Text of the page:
Stunning testimony: Mollie Tibbett's accused killer says duo kidnapped him, forced him to help in the murder

Source: Unsplash; Scott County jail

May 26 2021, Published 4:44 p.m. ET

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In stunning first-time testimony, the man accused of killing an Iowa coed and leaving her in a cornfield says it was actually two masked men who kidnapped him and forced him to cover up their murder.

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Cristhian Bahena Rivera took the witness stand on May 26 as he faces a murder charge in connection to the death of Mollie Tibbetts. The trial is being streamed online by various media outlets.

Rivera, an illegal immigrant, is accused of killing the 20-year-old University of Iowa student as she was out for a run in 2018. Her body was left in a cornfield and she wasn’t found for five weeks.

When Tibbetts went missing her case garnered national attention and fueled discussions about immigration policy after Rivera was charged.

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When he was arrested, Rivera spoke to police detectives and described how he saw Tibbetts running and grew angry when she tried to fight back. He then took investigators to her remains in a cornfield.

On May 26, Rivera told a different story, one that seemed to leave prosecutors flabbergasted.

Rivera said he exited the shower to find two masked, armed men in his home. They forced him to drive where they saw Tibbetts running. One of the men killed Tibbetts and put her body in the trunk of Rivera’s car, the suspect testified.

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The trio drove again and eventually stopped next to a white house in a cornfield. There, the men took Rivera’s electronics and threatened to harm his family. Rivera took Tibbett’s body out of the trunk and left her in the cornfield.


"At the beginning, I saw a little bit of movement. Then there was no movement," Rivera said via a translator from the witness said.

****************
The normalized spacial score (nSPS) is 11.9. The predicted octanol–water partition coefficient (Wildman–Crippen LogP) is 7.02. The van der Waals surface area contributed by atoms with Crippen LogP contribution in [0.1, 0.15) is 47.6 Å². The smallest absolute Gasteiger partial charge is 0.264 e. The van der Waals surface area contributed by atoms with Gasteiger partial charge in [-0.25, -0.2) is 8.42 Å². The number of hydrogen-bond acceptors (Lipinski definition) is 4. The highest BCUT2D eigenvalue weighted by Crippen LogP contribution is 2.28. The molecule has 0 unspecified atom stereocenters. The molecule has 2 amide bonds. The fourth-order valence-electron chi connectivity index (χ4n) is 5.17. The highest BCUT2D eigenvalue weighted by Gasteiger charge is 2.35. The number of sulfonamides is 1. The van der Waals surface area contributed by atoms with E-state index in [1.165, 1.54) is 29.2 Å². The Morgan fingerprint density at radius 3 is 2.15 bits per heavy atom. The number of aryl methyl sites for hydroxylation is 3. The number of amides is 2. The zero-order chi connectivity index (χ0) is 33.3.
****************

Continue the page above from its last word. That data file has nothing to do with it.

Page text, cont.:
He said he covered the body with corn to protect it from the sun.

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The two assailants then left Rivera, his car and ran from the scene. Rivera testified he was afraid to call or tell police because of what might happen to his family. Rivera said he agreed to take police investigators to the remains because he was tired from their hours-long interview.

“Most importantly, they asked me to put myself in the family’s position and to think ‘what if she was my daughter. What would I have done?” Rivera testified.

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Rivera’s claims seemed to leave prosecutors dumbfounded as they questioned the new allegations and why they were never shared before Rivera took the witness stand. During cross-examination, Rivera admitted he didn’t know how the men got to his home or where they went after the cornfield.

At one point, a prosecutor asked Rivera if he killed Tibbetts and the murder suspect said, “no.”

His testimony was one of the final pieces of evidence during the trial as the defense rested its case. It will soon be up to a jury to decide if they believe Rivera’s claims or if he is a cold-blooded murderer.


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